The editing process is going to be another challenge entirely. Interestingly, my editor at Head of Zeus, Rosie de Courcy, Maeve Binchy’s editor for 23 years, still works on paper. Her manuscripts arrived with me in huge envelopes by post and are covered in post-it notes and pencil marks. It seems appropriate somehow that she should have come into my life while I was writing The Dress and my arthritis and RSI was coming to a head. At first I was horrified at the extra work that literally cutting up chapters with scissors then filing them on the floor in long strips of A4 paper, then having to retrieve floating Post Its and type up lengthy handwritten notes. But in actual fact, I found myself so astonished at Rosie’s Luddite methods that I didn’t even take them on board before deciding to embrace the novelty of it.
Now, it turns out going back to paper is what was meant for me all along.
With this new book I have the opportunity to change everything. I have decided to embrace creativity and change. As an established writer I am deconstructing the way I write. I am hopeful that far from restricting me, my new aural technology will set me free.
My ambition for tackling my edits is that by the time they come round I will be working with wireless technology in front of a projected screen and be able to work through Rosie’s rewrites while pacing in my studio. I like the idea of words being as big as art on my wall. I like the idea of my stories having to be big enough and brave enough to match this new technology like the woman who wrote them.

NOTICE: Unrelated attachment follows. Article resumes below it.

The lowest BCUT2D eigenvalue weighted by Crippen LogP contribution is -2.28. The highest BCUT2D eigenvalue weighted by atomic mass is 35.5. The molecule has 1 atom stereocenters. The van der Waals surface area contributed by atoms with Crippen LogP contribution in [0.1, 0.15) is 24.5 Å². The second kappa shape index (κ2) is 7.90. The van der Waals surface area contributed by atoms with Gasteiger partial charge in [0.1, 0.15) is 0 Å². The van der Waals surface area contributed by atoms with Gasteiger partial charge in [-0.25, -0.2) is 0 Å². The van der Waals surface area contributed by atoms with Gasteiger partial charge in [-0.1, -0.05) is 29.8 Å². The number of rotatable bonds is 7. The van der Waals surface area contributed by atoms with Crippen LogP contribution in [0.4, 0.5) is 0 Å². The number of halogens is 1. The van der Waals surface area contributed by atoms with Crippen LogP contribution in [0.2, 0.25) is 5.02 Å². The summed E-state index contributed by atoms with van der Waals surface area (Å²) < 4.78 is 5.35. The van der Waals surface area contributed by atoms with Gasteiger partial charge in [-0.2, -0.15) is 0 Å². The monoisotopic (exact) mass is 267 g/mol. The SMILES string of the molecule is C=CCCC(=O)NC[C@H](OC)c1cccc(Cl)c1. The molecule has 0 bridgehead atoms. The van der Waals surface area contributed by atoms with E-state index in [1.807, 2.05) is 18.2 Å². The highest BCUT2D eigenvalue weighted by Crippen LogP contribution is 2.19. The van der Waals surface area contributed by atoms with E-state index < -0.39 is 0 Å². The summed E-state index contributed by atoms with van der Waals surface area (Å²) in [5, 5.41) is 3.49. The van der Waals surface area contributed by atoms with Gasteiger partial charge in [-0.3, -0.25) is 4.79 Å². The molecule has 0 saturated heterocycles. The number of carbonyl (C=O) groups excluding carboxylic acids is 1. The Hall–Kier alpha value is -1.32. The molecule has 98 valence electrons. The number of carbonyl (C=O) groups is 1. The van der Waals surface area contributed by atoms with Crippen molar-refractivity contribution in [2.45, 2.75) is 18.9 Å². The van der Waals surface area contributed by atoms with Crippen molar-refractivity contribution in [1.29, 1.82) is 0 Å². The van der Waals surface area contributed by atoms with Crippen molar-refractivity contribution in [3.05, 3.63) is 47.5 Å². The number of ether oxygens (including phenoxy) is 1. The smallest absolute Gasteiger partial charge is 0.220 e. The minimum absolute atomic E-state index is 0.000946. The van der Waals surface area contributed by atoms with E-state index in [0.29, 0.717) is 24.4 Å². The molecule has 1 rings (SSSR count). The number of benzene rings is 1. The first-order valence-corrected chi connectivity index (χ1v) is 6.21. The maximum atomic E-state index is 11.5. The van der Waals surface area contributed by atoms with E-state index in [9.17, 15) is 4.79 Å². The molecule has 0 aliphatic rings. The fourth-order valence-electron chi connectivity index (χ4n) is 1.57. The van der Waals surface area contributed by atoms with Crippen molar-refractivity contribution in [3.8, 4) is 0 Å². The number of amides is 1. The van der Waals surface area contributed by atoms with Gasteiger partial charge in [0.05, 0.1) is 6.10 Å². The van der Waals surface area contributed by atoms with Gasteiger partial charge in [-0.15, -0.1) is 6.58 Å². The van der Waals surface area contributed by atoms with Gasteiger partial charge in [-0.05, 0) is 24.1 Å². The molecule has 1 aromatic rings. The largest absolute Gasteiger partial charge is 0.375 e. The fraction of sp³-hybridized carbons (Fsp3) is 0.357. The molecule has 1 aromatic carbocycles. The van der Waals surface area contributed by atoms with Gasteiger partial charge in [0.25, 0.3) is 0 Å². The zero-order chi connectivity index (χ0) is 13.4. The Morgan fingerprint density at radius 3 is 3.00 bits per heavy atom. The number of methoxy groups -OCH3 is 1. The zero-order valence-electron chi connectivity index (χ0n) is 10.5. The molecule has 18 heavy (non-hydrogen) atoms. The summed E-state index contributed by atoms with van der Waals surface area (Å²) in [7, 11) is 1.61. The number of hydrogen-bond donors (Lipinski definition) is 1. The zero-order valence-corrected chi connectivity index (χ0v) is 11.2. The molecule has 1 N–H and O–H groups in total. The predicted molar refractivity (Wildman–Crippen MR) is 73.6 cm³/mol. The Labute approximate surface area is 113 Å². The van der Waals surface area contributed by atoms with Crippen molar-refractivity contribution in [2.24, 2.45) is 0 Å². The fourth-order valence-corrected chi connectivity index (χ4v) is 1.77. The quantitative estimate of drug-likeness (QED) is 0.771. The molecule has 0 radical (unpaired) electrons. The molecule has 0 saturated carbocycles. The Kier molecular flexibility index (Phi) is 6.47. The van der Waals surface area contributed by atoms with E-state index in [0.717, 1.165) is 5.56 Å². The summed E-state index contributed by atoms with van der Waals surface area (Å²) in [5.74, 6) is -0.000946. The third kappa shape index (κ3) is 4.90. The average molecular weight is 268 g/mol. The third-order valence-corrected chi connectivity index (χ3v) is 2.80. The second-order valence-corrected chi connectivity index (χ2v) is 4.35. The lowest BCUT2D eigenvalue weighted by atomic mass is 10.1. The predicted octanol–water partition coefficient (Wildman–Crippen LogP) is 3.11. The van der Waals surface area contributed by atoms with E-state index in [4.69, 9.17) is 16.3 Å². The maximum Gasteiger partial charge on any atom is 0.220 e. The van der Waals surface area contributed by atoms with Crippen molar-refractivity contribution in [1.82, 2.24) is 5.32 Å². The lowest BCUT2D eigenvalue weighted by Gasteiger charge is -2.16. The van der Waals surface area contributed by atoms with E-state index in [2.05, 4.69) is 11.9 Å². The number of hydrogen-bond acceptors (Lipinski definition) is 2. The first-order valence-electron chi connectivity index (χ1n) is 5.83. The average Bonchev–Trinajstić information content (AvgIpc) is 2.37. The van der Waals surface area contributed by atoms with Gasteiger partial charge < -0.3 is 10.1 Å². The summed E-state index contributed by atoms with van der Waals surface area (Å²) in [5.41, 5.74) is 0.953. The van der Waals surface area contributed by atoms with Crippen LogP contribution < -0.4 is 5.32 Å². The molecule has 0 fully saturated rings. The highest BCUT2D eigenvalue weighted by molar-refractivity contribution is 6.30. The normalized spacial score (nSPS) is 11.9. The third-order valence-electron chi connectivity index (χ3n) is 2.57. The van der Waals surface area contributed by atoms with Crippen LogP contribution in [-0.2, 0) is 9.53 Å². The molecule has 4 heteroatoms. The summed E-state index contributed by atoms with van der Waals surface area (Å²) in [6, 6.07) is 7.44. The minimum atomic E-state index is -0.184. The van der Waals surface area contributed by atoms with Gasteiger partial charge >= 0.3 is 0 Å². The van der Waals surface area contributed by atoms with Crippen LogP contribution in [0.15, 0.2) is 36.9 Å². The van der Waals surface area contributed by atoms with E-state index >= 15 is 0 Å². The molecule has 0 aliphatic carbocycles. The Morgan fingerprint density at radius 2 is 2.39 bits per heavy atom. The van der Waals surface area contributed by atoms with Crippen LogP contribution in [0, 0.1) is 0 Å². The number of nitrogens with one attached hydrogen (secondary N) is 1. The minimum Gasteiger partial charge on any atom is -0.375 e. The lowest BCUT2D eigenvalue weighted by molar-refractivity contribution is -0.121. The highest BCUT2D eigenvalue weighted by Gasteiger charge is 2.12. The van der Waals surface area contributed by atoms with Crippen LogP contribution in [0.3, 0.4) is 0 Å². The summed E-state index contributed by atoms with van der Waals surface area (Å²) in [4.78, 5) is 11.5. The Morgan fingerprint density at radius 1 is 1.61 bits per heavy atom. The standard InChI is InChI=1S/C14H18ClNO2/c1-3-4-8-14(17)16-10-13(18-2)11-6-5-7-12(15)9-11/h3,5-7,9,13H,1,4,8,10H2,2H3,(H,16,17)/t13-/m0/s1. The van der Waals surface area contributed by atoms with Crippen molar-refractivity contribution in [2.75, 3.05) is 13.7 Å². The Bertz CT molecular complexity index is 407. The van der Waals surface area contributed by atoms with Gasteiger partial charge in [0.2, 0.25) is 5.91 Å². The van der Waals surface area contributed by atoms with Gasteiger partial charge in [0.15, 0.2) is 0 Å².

(c) Kate Kerrigan
About The Dress
Lily Fitzpatrick loves vintage clothes, made all the more precious because they were once worn and cherished by another woman. Thousands follow her fashion blog and her daily Instagram feed. One day she stumbles upon an extraordinary story.
Joy Fitzpatrick not only shares Lily’s surname. She was a fashion legend, famed for her beauty and style in 1950s New York. For her 30th birthday, she is said to have commissioned a dress so beautiful that nothing in couture would ever be able to match it. She turned to a young Irish seamstress, called Honor Conlon, to create her sublime vision.
The Dress interweaves the passionate and surprising stories of three women. Joy and Honor, whose destinies are linked not only by a piece of timeless fashion, but by the ruthless love of one man. And Lily, determined to find out if the legendary dress still exists, and if it does, to bring it back to glorious life.
Kate Kerrigan will be facilitating four workshops on The Nuts and Bolts of Writing at The Linenhall, Arts Centre, Castlebar throughout November 2015.